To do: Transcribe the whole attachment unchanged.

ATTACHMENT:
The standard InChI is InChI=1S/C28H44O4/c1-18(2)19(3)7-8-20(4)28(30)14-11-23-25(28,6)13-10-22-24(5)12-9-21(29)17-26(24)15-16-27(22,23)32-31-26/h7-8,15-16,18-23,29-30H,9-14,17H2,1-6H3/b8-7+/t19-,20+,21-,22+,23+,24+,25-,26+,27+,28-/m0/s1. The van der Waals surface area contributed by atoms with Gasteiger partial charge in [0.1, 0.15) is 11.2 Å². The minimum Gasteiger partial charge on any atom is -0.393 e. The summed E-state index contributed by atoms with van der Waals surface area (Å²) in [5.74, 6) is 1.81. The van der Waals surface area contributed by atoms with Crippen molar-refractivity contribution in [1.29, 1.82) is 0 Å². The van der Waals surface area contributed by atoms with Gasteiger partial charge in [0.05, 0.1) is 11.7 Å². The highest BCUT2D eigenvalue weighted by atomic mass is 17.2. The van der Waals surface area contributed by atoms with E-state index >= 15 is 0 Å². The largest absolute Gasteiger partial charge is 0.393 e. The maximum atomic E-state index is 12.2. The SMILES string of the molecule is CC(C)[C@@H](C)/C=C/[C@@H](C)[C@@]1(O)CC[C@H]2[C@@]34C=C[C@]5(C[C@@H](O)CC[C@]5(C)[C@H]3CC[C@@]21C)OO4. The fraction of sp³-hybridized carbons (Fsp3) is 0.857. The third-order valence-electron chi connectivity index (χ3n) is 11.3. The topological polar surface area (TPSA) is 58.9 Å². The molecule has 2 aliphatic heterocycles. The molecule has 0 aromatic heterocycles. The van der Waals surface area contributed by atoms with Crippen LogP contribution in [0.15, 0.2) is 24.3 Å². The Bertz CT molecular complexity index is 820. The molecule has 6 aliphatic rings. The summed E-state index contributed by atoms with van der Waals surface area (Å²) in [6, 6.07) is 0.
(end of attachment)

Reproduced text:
The standard InChI is InChI=1S/C28H44O4/c1-18(2)19(3)7-8-20(4)28(30)14-11-23-25(28,6)13-10-22-24(5)12-9-21(29)17-26(24)15-16-27(22,23)32-31-26/h7-8,15-16,18-23,29-30H,9-14,17H2,1-6H3/b8-7+/t19-,20+,21-,22+,23+,24+,25-,26+,27+,28-/m0/s1. The van der Waals surface area contributed by atoms with Gasteiger partial charge in [0.1, 0.15) is 11.2 Å². The minimum Gasteiger partial charge on any atom is -0.393 e. The summed E-state index contributed by atoms with van der Waals surface area (Å²) in [5.74, 6) is 1.81. The van der Waals surface area contributed by atoms with Crippen molar-refractivity contribution in [1.29, 1.82) is 0 Å². The van der Waals surface area contributed by atoms with Gasteiger partial charge in [0.05, 0.1) is 11.7 Å². The highest BCUT2D eigenvalue weighted by atomic mass is 17.2. The van der Waals surface area contributed by atoms with E-state index >= 15 is 0 Å². The largest absolute Gasteiger partial charge is 0.393 e. The maximum atomic E-state index is 12.2. The SMILES string of the molecule is CC(C)[C@@H](C)/C=C/[C@@H](C)[C@@]1(O)CC[C@H]2[C@@]34C=C[C@]5(C[C@@H](O)CC[C@]5(C)[C@H]3CC[C@@]21C)OO4. The fraction of sp³-hybridized carbons (Fsp3) is 0.857. The third-order valence-electron chi connectivity index (χ3n) is 11.3. The topological polar surface area (TPSA) is 58.9 Å². The molecule has 2 aliphatic heterocycles. The molecule has 0 aromatic heterocycles. The van der Waals surface area contributed by atoms with Crippen LogP contribution in [0.15, 0.2) is 24.3 Å². The Bertz CT molecular complexity index is 820. The molecule has 6 aliphatic rings. The summed E-state index contributed by atoms with van der Waals surface area (Å²) in [6, 6.07) is 0.